John Taylor wrote a very interesting article in the Wall Street Journal last week, "Fed Policy Is a Drag on the Economy," in which he argues that the Fed has been hurting the economy by keeping short-term interest rates extremely low, and promising to keep them extremely low for a long time. This of course runs directly counter to what we have been led to believe.
He describes a variety of problems created by super-easy monetary policy (e.g., encouraging people to take on too much risk, creating great uncertainty about the Fed's ability to reverse its QE efforts, making it easy for the federal government to fund its massive spending plans, and forcing other central banks to follow suit). More importantly, perhaps, he argues that very low interest rates create disincentives to save, and this limits the economy's ability to grow. "While borrowers might like a near-zero rate, there is little incentive for lenders to extend credit at that rate. ... lenders supply less credit at the lower rate. The decline in credit availability reduces aggregate demand, which tends to increase unemployment, a classic unintended consequence of the policy."
In other words, while everyone, including the Fed, thinks that ultra low interest rates provide an important source of stimulus to the economy, it's quite likely that they do just the opposite. The Law of Unintended Consequences strikes yet again.
Taylor had a somewhat-related blog post the other day in which he discusses the "strong inverse relationship between fixed investment and the unemployment rate." He accompanied the post with a chart that got my attention, because I saw a way to improve it.
The above chart uses the same data as Taylor's original chart, but includes data going back to 1960 (his only went back to 1990). The interpretation of the chart remains the same. There is a strong inverse relationship between fixed investment as a share of GDP (fixed investment includes private residential and nonresidential construction, and private investment in equipment and software) and the unemployment rate, which is a good proxy for the health of the economy. He is careful to note that while the correlation is strong, we cannot infer the direction of causality. But this does illustrate how a lack of investment could go a long way to explaining why the recovery has been so weak.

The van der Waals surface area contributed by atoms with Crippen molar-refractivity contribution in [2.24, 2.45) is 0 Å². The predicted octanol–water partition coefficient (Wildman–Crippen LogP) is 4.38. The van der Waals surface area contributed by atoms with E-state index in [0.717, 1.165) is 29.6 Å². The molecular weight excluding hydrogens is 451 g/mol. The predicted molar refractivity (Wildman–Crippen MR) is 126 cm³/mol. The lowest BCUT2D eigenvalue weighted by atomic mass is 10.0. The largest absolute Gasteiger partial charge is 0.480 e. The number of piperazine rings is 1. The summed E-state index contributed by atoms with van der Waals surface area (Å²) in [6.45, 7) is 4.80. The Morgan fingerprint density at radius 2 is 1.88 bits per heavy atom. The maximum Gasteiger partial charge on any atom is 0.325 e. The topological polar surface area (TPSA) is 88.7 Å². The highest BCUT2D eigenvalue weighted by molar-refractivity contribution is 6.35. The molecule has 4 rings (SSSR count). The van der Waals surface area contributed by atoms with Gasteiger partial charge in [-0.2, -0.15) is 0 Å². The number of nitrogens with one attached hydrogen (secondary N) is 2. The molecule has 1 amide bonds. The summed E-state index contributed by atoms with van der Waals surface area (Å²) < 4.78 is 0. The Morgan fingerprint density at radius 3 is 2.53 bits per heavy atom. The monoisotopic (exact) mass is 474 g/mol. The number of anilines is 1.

It then occurred to me to put his two ideas together, to see if the Fed's monetary policy was correlated with the amount of fixed investment. Where Taylor's WSJ article focuses on how artificially low interest rates limit lending and therefore aggregate demand, and his chart compares fixed investment to the unemployment rate, I wanted to see if there was a link between Fed policy and fixed investment.
As the chart above shows, Fed policy is indeed highly correlated to fixed investment (even more so than the unemployment rate is). This fits hand in glove with the first chart, which links fixed investment to the unemployment rate. The red line in the above chart is the real Federal funds rate (using the Core PCE deflator), since that is a good proxy for the degree to which monetary policy is "tight" or "easy."
This puts some meat on the bones of Taylor's WSJ article. The Fed's unusually accommodative monetary policy stance -- which promises extremely low interest rates (negative in real terms) for a long time to come -- does appear to be a factor in limiting the amount of funds available for investment, and in reducing aggregate demand. And that in turn helps to explain why the recovery has been so weak.
How else to explain the fact that fixed investment is almost always very strong when monetary policy is very tight, and weak when monetary policy is easy? How else to explain how a decade of extremely low interest rates have failed to stimulate Japan's economy?
Food for thought and controversy.